“But I found I couldn’t quite let it go. Was it the dare? Was it my admiration for the friend who’d instigated the whole thing? Was it my devastated daughter? Or was it just that I had genuinely liked the sound of that voice on the other end of the line?
“I decided to post flyers in a two-block area around the house, offering a reward for the harp’s return. It was a crazy idea, but why not? I put up flyers in those two blocks, and only those two blocks. I was embarrassed enough about what I was doing to tell just a couple of close friends about it.
“Three days later, my phone rang. A man’s voice told me he’d seen a flyer outside his house describing a stolen harp. He said it was exactly the harp his next-door neighbor had recently obtained and showed him. He wouldn’t give me his name or number, but offered to get the harp returned to me. And two weeks later, after a series of circuitous telephone calls, he told me to meet a teenage boy at 10:00 p.m., in the rear parking lot of an all-night Safeway. I arrived to find a young man loitering in the lot. He looked at me, and said, ‘The harp?’ I nodded. Within minutes, the harp was in the back of my station wagon and I drove off.
“Twenty-five minutes later, as I turned into my driveway, I had the thought, This changes everything.”
That’s Elizabeth Lloyd Mayer, Ph. D’s personal X-File. And did you note the moments in her story where her inner FBI bosses made their displeasure known at the spookiness of the whole affair? “Finding lost objects with forked sticks?”—just imagine how she must have said this to herself. The kind of inner voice that speaks it. Then consider her feeling of embarrassment about the whole thing. Or how the idea of posting the flyers strikes her as crazy. All are evidence of inner FBI bosses in conflict with her inner Fox Mulder, and it is only her desperation and her concern for her daughter and her admiration for her friend and her dogged unwillingness to back down from a dare that kept her engaged in her adventure with dowsing.
Brings to mind a quote from the great psychologist Carl Jung. “Reason,” he says, “sets the boundaries far too narrowly for us, and would have us accept only the known … just as if we were sure how far life actually extends.” “[N]owadays most people identify themselves almost exclusively with their consciousness, and imagine that they are only what they know about themselves. Yet anyone with even a smattering of psychology can see how limited this knowledge is. Rationalism and doctrinarism are the disease of our time; they pretend to have all the answers.” That’s what Carl Jung says. And Elizabeth Mayer knows it. It’s the inner FBI bosses within her, telling her that she needed to reject dowsing a priori, without even trying it, because dowsing is by definition impossible. It’s supernatural. Can’t work. Ever. Kick it to the basement. Out of sight, out of mind.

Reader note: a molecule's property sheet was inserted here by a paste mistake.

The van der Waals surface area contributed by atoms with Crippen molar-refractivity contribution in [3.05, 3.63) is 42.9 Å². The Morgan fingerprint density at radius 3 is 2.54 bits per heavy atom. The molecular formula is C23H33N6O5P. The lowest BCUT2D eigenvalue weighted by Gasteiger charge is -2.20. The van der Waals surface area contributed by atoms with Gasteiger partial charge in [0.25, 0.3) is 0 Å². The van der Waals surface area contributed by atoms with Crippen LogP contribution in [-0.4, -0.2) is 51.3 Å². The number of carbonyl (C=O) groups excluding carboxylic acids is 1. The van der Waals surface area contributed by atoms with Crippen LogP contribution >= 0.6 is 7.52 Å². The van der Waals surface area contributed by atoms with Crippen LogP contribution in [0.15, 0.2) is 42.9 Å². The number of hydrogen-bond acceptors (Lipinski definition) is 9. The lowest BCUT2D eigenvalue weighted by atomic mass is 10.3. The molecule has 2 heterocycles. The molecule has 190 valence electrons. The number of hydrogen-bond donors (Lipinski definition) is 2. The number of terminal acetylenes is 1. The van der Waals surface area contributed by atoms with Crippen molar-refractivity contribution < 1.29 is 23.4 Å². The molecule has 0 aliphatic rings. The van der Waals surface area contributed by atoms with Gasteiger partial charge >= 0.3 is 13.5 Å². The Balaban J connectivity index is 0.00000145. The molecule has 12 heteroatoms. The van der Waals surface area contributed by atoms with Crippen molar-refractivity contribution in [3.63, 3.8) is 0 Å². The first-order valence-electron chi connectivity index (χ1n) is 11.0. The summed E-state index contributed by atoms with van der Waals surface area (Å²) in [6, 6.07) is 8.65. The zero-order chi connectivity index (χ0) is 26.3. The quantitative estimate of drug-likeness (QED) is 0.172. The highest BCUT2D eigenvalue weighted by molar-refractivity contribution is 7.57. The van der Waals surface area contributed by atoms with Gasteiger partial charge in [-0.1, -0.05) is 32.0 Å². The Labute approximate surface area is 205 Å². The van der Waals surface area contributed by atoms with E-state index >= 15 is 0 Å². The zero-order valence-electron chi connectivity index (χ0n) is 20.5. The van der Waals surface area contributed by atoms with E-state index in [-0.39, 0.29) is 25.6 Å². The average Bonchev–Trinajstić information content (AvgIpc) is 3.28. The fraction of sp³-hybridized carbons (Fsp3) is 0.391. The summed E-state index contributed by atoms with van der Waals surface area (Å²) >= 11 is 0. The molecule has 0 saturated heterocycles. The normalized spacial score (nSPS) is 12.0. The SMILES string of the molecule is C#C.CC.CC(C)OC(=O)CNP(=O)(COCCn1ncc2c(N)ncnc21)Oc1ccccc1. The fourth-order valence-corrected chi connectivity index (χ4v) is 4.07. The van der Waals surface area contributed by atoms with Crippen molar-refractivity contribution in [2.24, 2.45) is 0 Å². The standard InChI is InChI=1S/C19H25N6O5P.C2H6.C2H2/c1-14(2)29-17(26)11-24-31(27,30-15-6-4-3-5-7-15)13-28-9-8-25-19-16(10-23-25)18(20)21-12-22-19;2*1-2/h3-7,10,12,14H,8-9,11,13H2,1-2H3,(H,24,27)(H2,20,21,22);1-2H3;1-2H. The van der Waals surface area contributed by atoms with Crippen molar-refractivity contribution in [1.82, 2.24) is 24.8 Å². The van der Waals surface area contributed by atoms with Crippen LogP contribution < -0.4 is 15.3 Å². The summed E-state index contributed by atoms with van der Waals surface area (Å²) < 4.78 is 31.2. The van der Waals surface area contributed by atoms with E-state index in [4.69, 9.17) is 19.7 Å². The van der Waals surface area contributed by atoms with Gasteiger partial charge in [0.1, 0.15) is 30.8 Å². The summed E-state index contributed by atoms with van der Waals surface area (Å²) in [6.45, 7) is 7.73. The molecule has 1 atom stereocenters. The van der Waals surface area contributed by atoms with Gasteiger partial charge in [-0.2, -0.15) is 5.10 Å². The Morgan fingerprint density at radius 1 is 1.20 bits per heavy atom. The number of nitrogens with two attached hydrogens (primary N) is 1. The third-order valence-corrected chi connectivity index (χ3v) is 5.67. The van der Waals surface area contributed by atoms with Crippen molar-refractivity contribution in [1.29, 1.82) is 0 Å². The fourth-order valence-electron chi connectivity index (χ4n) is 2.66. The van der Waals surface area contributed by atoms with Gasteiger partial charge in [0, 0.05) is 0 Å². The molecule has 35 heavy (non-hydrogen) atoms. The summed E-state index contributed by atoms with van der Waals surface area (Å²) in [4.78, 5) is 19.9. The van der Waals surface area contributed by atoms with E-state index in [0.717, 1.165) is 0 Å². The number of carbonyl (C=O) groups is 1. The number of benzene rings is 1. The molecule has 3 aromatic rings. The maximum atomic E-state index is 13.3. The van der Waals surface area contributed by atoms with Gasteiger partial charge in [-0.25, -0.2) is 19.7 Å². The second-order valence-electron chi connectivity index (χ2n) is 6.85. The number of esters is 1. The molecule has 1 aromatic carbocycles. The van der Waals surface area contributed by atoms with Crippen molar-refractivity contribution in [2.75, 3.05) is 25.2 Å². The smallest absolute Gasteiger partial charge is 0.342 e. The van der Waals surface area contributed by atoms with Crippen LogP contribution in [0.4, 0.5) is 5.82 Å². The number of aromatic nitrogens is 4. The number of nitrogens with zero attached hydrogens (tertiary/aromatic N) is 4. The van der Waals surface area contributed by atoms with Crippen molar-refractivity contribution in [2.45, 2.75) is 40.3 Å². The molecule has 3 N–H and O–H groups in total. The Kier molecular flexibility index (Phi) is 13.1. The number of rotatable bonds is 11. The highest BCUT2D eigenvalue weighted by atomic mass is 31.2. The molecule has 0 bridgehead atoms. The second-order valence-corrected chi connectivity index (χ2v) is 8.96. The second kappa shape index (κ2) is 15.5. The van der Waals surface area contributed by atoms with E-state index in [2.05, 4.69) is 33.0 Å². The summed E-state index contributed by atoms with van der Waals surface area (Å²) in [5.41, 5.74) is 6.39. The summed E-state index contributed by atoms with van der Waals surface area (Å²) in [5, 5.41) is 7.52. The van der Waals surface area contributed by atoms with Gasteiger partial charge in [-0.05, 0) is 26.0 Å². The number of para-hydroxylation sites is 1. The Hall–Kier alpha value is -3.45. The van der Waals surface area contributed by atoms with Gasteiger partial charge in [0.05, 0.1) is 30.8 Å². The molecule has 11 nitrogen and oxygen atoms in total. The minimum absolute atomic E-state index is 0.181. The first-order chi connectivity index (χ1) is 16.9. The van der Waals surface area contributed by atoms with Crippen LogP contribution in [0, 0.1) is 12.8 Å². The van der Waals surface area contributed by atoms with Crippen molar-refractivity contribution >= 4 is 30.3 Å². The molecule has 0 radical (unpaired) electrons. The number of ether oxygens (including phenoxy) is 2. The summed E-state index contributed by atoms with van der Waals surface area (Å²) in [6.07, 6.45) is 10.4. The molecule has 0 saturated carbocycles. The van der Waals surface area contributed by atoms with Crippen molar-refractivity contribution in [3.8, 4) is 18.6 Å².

Interestingly, when word of her experience got out to her medical and psychoanalytic colleagues, the dam broke and all of a sudden they began to inundate her with accounts of their own paranormal experiences. “The stories,” she says, “were all about knowing things in bizarrely inexplicable ways, like: ‘My patient walked in and I knew her mother had died—no clues—I just knew it instantly.’ Or: ‘I woke up in the middle of the night like I had heard a shot, and the next day I found out it was exactly when my patient took a gun and tried to kill herself.’ Or: ‘I suddenly felt that my partner’s son was in trouble. I called my partner, and it worried him enough that he tracked down his son. His son had been in a bad car accident and my partner got there just in time to make a decision about a surgery that probably saved his life.’” Elizabeth Mayer goes on to say, “I was particularly fascinated by how eagerly my colleague shared even the most weirdly personal stories with me. Their eagerness puzzled me, until I realized how badly people wanted to reintegrate corners of experience they’d walled off from their public lives for fear of being disbelieved.”
Does that ring a bell for you? Do you have a personal X-File? Have you ever experienced your internal Fox Mulder in a wrestling match with your internal FBI bosses? Fox Mulder, wanting to solve X-Files, but only at great risk….
But everything has a background. Everything has a story, and so do our internal FBI bosses. Where are they coming from? What exactly makes paranormal experience so off limits, so impossible, for them?